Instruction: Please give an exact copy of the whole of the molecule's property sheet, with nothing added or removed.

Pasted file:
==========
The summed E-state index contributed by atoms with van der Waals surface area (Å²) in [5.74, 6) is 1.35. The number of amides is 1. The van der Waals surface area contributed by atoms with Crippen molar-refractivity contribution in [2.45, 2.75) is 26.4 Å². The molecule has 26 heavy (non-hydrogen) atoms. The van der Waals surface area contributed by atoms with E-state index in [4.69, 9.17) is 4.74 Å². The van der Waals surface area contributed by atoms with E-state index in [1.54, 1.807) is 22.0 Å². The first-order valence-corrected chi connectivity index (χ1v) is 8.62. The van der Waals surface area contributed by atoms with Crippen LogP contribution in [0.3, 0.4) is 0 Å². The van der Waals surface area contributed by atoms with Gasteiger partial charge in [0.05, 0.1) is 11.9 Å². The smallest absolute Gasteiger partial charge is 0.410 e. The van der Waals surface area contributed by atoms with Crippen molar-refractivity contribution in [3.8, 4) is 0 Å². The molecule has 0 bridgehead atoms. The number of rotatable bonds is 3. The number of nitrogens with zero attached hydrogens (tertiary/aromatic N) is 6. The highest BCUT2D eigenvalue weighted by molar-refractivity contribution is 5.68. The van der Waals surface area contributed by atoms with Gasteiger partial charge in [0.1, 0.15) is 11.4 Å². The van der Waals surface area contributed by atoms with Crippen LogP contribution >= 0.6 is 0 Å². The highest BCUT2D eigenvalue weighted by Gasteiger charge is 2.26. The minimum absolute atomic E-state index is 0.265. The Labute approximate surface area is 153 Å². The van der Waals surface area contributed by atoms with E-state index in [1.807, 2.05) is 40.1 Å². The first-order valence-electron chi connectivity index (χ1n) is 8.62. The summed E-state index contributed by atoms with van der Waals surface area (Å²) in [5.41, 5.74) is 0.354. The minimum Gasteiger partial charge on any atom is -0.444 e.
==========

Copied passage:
The summed E-state index contributed by atoms with van der Waals surface area (Å²) in [5.74, 6) is 1.35. The number of amides is 1. The van der Waals surface area contributed by atoms with Crippen molar-refractivity contribution in [2.45, 2.75) is 26.4 Å². The molecule has 26 heavy (non-hydrogen) atoms. The van der Waals surface area contributed by atoms with E-state index in [4.69, 9.17) is 4.74 Å². The van der Waals surface area contributed by atoms with E-state index in [1.54, 1.807) is 22.0 Å². The first-order valence-corrected chi connectivity index (χ1v) is 8.62. The van der Waals surface area contributed by atoms with Crippen LogP contribution in [0.3, 0.4) is 0 Å². The van der Waals surface area contributed by atoms with Gasteiger partial charge in [0.05, 0.1) is 11.9 Å². The smallest absolute Gasteiger partial charge is 0.410 e. The van der Waals surface area contributed by atoms with Crippen molar-refractivity contribution in [3.8, 4) is 0 Å². The molecule has 0 bridgehead atoms. The number of rotatable bonds is 3. The number of nitrogens with zero attached hydrogens (tertiary/aromatic N) is 6. The highest BCUT2D eigenvalue weighted by molar-refractivity contribution is 5.68. The van der Waals surface area contributed by atoms with Gasteiger partial charge in [0.1, 0.15) is 11.4 Å². The van der Waals surface area contributed by atoms with Crippen LogP contribution >= 0.6 is 0 Å². The highest BCUT2D eigenvalue weighted by Gasteiger charge is 2.26. The minimum absolute atomic E-state index is 0.265. The Labute approximate surface area is 153 Å². The van der Waals surface area contributed by atoms with E-state index in [1.807, 2.05) is 40.1 Å². The first-order valence-electron chi connectivity index (χ1n) is 8.62. The summed E-state index contributed by atoms with van der Waals surface area (Å²) in [5.41, 5.74) is 0.354. The minimum Gasteiger partial charge on any atom is -0.444 e.